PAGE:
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fonts like Helvetica

Helvetica is one of the world’s most recognizable typefaces. Originally named Neue Haas Grotesk, Helvetica was created in 1957 by designer Max Miedinger with input from Eduard Hoffman (its name was changed 4 years later when it was licensed by Linotype). Helvetica quickly rose to prominence because of its legibility and versatility. 50 years later, it’s still going strong. In 2007, Gary Hustwit released a critically-acclaimed feature-length documentary (called “Helvetica”) about its impact and influence on the world of design.

What’s hot and what’s not in the world of typography? Our Type Trends Survey Report will tell you just that. Download the report and learn the latest trends.

But familiarity often breeds contempt.

Erik Spiekermann said “People use Helvetica because it’s ubiquitous. It’s like going to McDonalds instead of thinking about food.”

Wolfgang Weingart went a step further: “Anyone who uses Helvetica knows nothing about typefaces.”

Other well-known designers were not quite as harsh.

Steff Geissbuhler called Helvetica “still the most versatile, classic, and readable of all typefaces.”

And Hamish Muir joked that “We hate to like Helvetica.”

So…if you’re a designer, you might be looking for fonts like Helvetica that aren’t so overused. Good news! Our friends at Identifont, Fontspring, Typewolf, and MyFonts recommended several similar grotesk sans-serif typefaces that we’ve assembled here to help you broaden your design pallette:

Nimbus Sans

Created by the URW++ foundry in 1995 as an alternative to Helvetica, Nimbus Sans serves as an effective Helvetica doppelgänger.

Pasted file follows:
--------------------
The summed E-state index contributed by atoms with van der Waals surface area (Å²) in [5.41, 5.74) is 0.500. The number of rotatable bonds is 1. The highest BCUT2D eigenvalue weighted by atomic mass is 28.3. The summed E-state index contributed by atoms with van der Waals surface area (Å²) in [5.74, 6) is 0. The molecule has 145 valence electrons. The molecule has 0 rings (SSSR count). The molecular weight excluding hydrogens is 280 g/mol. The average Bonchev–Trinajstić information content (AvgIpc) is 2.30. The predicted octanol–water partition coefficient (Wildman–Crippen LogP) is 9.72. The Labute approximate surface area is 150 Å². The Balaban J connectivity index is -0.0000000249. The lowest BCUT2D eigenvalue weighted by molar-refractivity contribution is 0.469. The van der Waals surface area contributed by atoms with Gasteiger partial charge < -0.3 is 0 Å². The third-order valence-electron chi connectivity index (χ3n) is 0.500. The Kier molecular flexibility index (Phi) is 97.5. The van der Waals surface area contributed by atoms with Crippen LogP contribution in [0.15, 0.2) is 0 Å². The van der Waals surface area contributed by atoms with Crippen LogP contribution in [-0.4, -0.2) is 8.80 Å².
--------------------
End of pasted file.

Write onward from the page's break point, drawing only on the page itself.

Identifont did a side-by-side comparison of the two. Have a look for yourself!

Fonts Like Helvetica: Nimbus Sans

Fonts Like Helvetica: Nimbus Sans

Pragmatica

Inspired by Helvetica, Pragmatica was designed at ParaType (ParaGraph) in 1989 by Vladimir Yefimov (later styles were developed by Olga Chaeva, Alexander Tarbeev, and Manvel Shmavonyan with participation from Dmitry Kirsanov).

Again, practically identical to Helvetica and Nimbus Sans.

Fonts Like Helvetica: Pragmatica

Fonts Like Helvetica: Pragmatica

Volkart

Designed by Jeremie Hornus, Volkart is a Latin-script typeface that was published by Indian Type Foundry in 2015.

Fonts Like Helvetica: Volkart

Fonts Like Helvetica: Volkart

Looking for some options that aren’t so close to the vest? Extensis wrote this great piece about Helvetica alternatives that feel “modern, classic, and universal” without being quite so similar.

Helvetica alternative recommendations:

Stag Sans (Commercial Type)

Open Sans (Google Fonts)

Avenir (Linotype)

Theinhardt (Optimo)

Proxima Nova (Mark Simonson)

Effra (Jonas Schudel)

Aktiv Grotesk (Bruno Maag)

Brown (Lineto)

LFT Etica (TypeTogether)

Franklin Gothic URW T (URW++)

News Gothic  (Bitstream)

So there you have it—several typefaces that are remarkably similar to Helvetica and a few that deviate a bit but still serve the same purpose.

Want to know more about which typefaces are currently the “most loved” or “most hated” by experts in the design industry? Check out our Type Trends Survey Report. You’ll see what’s hot and what’s not in the world of typography.
 
Type Trends Report Survey Results


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Believe it or not, there are quite a few Helvetica font alternatives you can use.

A few years ago, we published an article to help designers and typography enthusiasts explore alternatives to Helvetica. The article was a hit! So, we decided it would be beneficial to publish the article again for your reading enjoyment.